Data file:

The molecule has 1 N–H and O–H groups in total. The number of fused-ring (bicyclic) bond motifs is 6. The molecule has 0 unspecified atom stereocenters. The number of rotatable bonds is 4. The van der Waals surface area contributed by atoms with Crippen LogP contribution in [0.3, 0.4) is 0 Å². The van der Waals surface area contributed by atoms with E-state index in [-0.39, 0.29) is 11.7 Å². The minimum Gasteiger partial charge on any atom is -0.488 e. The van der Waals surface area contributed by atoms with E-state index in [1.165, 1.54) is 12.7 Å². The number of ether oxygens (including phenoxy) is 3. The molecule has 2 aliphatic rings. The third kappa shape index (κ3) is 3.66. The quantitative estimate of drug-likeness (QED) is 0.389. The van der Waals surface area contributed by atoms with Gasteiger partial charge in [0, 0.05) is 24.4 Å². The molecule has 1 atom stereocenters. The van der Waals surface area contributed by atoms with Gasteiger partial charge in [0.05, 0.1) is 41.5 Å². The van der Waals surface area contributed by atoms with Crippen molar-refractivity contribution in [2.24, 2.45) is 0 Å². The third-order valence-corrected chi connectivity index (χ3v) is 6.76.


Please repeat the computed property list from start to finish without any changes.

The molecule has 1 N–H and O–H groups in total. The number of fused-ring (bicyclic) bond motifs is 6. The molecule has 0 unspecified atom stereocenters. The number of rotatable bonds is 4. The van der Waals surface area contributed by atoms with Crippen LogP contribution in [0.3, 0.4) is 0 Å². The van der Waals surface area contributed by atoms with E-state index in [-0.39, 0.29) is 11.7 Å². The minimum Gasteiger partial charge on any atom is -0.488 e. The van der Waals surface area contributed by atoms with E-state index in [1.165, 1.54) is 12.7 Å². The number of ether oxygens (including phenoxy) is 3. The molecule has 2 aliphatic rings. The third kappa shape index (κ3) is 3.66. The quantitative estimate of drug-likeness (QED) is 0.389. The van der Waals surface area contributed by atoms with Gasteiger partial charge in [0, 0.05) is 24.4 Å². The molecule has 1 atom stereocenters. The van der Waals surface area contributed by atoms with Gasteiger partial charge in [0.05, 0.1) is 41.5 Å². The van der Waals surface area contributed by atoms with Crippen molar-refractivity contribution in [2.24, 2.45) is 0 Å². The third-order valence-corrected chi connectivity index (χ3v) is 6.76.